By on Jul 2, 2014 in Big Pharma, Book Excerpts | 0 comments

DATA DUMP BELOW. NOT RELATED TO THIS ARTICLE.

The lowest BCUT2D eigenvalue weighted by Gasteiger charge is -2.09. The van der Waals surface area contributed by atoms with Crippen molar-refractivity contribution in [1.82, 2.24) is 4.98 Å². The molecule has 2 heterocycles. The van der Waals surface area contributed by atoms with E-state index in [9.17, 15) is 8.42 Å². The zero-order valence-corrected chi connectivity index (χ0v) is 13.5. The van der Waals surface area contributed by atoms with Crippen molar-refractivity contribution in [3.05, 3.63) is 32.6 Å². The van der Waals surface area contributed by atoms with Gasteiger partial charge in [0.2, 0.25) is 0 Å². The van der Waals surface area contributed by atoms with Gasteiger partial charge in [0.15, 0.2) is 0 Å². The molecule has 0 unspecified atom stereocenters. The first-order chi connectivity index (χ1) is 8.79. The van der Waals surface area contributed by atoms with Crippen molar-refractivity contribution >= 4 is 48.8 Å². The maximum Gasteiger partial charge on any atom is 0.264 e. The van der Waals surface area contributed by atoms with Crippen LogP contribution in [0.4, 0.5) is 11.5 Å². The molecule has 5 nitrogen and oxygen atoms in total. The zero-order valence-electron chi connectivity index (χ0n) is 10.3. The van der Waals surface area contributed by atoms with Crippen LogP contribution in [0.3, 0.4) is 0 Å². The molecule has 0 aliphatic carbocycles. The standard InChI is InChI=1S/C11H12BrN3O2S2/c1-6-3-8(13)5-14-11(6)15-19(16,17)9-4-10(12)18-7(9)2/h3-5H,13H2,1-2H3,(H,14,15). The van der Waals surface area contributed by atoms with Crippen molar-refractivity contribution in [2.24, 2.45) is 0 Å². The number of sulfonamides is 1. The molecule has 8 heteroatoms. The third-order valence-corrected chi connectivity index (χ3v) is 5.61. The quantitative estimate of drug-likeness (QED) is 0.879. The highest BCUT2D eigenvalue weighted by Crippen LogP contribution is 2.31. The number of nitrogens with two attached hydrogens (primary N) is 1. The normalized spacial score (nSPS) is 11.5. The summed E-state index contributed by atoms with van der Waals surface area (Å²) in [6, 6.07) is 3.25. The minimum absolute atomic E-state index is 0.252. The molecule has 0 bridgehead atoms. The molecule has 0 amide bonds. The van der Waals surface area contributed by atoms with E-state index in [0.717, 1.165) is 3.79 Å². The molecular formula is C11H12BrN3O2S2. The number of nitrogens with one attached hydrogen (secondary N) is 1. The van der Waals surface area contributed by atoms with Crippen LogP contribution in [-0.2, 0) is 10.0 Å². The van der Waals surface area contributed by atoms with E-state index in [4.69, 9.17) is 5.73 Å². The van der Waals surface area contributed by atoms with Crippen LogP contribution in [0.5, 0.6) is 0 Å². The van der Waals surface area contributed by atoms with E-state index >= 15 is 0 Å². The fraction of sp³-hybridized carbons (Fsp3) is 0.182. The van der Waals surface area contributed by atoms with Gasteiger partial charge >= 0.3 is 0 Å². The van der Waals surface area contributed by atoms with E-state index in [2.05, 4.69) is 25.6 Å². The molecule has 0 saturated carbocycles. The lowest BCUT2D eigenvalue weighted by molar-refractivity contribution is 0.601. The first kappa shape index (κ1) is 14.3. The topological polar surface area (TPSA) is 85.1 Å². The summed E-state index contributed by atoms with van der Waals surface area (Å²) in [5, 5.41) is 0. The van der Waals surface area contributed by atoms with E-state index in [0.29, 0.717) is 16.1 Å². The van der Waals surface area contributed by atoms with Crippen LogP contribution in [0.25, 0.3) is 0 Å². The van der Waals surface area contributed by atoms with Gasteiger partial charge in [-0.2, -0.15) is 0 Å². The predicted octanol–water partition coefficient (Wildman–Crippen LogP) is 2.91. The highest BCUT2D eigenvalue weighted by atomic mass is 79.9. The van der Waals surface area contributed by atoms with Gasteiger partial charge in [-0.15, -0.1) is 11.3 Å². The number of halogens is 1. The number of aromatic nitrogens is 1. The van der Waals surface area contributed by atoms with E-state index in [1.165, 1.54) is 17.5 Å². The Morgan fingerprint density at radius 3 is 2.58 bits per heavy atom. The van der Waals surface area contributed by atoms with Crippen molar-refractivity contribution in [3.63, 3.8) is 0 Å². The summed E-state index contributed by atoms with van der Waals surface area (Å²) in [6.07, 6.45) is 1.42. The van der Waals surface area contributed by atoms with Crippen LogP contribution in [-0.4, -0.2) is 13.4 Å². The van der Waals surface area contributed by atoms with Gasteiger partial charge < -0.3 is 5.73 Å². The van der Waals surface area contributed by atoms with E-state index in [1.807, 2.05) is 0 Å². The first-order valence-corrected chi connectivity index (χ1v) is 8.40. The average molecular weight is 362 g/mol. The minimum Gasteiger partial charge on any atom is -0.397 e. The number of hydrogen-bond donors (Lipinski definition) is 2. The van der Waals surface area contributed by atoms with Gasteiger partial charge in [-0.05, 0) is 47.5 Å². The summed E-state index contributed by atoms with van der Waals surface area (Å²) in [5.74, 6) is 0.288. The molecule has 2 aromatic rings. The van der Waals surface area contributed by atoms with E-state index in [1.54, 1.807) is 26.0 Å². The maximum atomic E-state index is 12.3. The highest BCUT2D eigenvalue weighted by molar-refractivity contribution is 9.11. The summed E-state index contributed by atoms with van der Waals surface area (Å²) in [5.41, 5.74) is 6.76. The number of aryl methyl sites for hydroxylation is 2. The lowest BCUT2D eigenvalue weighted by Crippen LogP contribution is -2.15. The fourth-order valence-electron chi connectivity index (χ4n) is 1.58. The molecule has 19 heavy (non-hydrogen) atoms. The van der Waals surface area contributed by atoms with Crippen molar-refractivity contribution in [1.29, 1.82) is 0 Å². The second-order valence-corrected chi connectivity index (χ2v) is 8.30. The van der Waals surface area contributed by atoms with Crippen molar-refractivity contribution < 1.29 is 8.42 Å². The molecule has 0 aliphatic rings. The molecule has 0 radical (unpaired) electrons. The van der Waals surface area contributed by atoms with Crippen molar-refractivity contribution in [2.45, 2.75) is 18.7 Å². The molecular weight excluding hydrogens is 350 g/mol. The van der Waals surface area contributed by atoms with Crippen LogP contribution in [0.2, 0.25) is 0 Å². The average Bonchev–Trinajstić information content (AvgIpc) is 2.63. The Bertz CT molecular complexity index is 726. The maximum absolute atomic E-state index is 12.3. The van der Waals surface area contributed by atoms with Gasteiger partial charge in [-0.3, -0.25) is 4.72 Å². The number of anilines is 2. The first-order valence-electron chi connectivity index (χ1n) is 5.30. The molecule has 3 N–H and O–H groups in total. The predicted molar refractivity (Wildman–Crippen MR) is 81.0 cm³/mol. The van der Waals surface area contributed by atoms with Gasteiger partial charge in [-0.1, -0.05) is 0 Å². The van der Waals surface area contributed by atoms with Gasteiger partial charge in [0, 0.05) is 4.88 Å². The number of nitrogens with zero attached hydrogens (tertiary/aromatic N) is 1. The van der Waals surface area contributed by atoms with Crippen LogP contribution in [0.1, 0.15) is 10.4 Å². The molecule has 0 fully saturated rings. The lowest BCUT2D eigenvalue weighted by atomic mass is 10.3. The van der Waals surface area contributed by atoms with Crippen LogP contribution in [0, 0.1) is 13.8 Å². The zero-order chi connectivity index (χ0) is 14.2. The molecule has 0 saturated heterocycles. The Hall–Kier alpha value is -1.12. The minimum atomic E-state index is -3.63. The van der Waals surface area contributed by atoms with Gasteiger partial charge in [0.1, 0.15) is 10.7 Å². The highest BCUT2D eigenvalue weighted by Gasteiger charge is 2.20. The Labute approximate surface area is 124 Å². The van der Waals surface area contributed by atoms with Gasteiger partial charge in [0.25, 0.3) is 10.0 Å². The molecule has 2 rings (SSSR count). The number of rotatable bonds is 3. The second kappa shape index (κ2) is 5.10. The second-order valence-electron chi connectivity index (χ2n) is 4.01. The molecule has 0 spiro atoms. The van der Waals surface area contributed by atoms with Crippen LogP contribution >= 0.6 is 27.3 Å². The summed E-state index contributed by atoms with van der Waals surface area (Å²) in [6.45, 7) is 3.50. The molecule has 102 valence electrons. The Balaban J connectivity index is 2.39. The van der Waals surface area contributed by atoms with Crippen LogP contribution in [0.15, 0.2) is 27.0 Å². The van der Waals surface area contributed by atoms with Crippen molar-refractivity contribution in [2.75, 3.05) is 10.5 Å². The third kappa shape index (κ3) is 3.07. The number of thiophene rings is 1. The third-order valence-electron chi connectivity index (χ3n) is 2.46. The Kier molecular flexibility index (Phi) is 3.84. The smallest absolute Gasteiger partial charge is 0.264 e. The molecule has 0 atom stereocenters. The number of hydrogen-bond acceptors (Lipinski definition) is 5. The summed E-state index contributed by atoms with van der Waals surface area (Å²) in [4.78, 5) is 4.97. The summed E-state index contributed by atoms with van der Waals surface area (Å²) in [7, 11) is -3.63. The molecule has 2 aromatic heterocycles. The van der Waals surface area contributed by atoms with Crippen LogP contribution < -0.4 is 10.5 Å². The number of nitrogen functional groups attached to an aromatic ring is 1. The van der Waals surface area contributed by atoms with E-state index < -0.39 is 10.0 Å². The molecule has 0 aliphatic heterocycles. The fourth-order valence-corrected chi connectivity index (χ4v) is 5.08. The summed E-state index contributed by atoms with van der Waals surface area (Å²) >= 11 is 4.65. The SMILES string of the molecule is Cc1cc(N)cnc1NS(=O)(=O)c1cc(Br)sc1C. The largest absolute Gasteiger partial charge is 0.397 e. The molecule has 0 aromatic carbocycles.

In the following excerpt of Miracle Man, big pharma is given a human face through antagonist Colum McAlister, CEO of the pharma company Bushings, who rallies his colleagues against the scientific advances of Robert James Austin:   Framed by the library’s imposing fireplace, McAlister spoke as if Obermeir had never uttered a word. “Gentlemen, I love our industry and I know you do too. I’ve given my life to it. I started out as a stock boy at a warehouse loading dock when I was seventeen. And now, Austin is destroying our business. Nobody knows who this guy is or where he came from. Some say he’s a mutant. For all we know, he’s an alien. But who cares? He’s going to cost a million people their jobs and destroy the nest-eggs of tens of millions of our shareholders. If he keeps going on like he has—the only thing left for us to manufacture will be tampons and laxatives. So we have to confront realities. We’ve been entrusted to run our companies and to do what’s best for our shareholders. That’s our job and we’re paid well to do it. Austin’s our competitor and we have to beat him. It’s really no more complicated than that. I hope I have your support.” With the exception of Obermeir, all of the CEOs present agreed that Robert James Austin was the enemy and the enemy had to be stopped.     For more, you can purchase the book here.   Related: June 27: 60-Second Read From Miracle Man...